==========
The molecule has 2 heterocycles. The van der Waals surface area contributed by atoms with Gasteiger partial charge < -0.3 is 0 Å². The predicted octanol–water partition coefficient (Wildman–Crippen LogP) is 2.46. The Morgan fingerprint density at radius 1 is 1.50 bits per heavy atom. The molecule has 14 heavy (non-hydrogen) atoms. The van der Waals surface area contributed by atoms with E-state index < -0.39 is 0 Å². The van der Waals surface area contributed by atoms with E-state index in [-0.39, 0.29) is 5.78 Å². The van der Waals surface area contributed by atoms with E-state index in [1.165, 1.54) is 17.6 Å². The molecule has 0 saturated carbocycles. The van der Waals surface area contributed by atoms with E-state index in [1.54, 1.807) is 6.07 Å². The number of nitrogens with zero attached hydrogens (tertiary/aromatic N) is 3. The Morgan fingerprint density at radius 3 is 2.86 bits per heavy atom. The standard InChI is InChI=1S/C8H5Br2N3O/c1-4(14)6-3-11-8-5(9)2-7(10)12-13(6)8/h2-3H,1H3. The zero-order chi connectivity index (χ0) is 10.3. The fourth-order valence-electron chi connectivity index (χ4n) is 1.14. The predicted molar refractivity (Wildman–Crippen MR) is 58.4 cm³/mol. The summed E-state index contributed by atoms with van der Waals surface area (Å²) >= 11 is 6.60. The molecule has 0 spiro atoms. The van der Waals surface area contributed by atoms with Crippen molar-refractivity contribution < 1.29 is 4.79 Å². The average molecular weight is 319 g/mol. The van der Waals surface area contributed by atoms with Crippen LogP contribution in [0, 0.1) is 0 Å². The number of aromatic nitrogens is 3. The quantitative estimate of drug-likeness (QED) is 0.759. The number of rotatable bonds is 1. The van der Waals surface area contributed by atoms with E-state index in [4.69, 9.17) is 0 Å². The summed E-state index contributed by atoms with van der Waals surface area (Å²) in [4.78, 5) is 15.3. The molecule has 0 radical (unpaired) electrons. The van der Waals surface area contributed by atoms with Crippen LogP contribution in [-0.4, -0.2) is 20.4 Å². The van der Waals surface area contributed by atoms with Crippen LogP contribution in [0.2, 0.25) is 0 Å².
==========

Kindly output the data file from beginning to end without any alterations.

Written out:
The molecule has 2 heterocycles. The van der Waals surface area contributed by atoms with Gasteiger partial charge < -0.3 is 0 Å². The predicted octanol–water partition coefficient (Wildman–Crippen LogP) is 2.46. The Morgan fingerprint density at radius 1 is 1.50 bits per heavy atom. The molecule has 14 heavy (non-hydrogen) atoms. The van der Waals surface area contributed by atoms with E-state index < -0.39 is 0 Å². The van der Waals surface area contributed by atoms with E-state index in [-0.39, 0.29) is 5.78 Å². The van der Waals surface area contributed by atoms with E-state index in [1.165, 1.54) is 17.6 Å². The molecule has 0 saturated carbocycles. The van der Waals surface area contributed by atoms with E-state index in [1.54, 1.807) is 6.07 Å². The number of nitrogens with zero attached hydrogens (tertiary/aromatic N) is 3. The Morgan fingerprint density at radius 3 is 2.86 bits per heavy atom. The standard InChI is InChI=1S/C8H5Br2N3O/c1-4(14)6-3-11-8-5(9)2-7(10)12-13(6)8/h2-3H,1H3. The zero-order chi connectivity index (χ0) is 10.3. The fourth-order valence-electron chi connectivity index (χ4n) is 1.14. The predicted molar refractivity (Wildman–Crippen MR) is 58.4 cm³/mol. The summed E-state index contributed by atoms with van der Waals surface area (Å²) >= 11 is 6.60. The molecule has 0 spiro atoms. The van der Waals surface area contributed by atoms with Crippen molar-refractivity contribution < 1.29 is 4.79 Å². The average molecular weight is 319 g/mol. The van der Waals surface area contributed by atoms with Crippen LogP contribution in [0, 0.1) is 0 Å². The number of aromatic nitrogens is 3. The quantitative estimate of drug-likeness (QED) is 0.759. The number of rotatable bonds is 1. The van der Waals surface area contributed by atoms with E-state index in [4.69, 9.17) is 0 Å². The summed E-state index contributed by atoms with van der Waals surface area (Å²) in [4.78, 5) is 15.3. The molecule has 0 radical (unpaired) electrons. The van der Waals surface area contributed by atoms with Crippen LogP contribution in [-0.4, -0.2) is 20.4 Å². The van der Waals surface area contributed by atoms with Crippen LogP contribution in [0.2, 0.25) is 0 Å².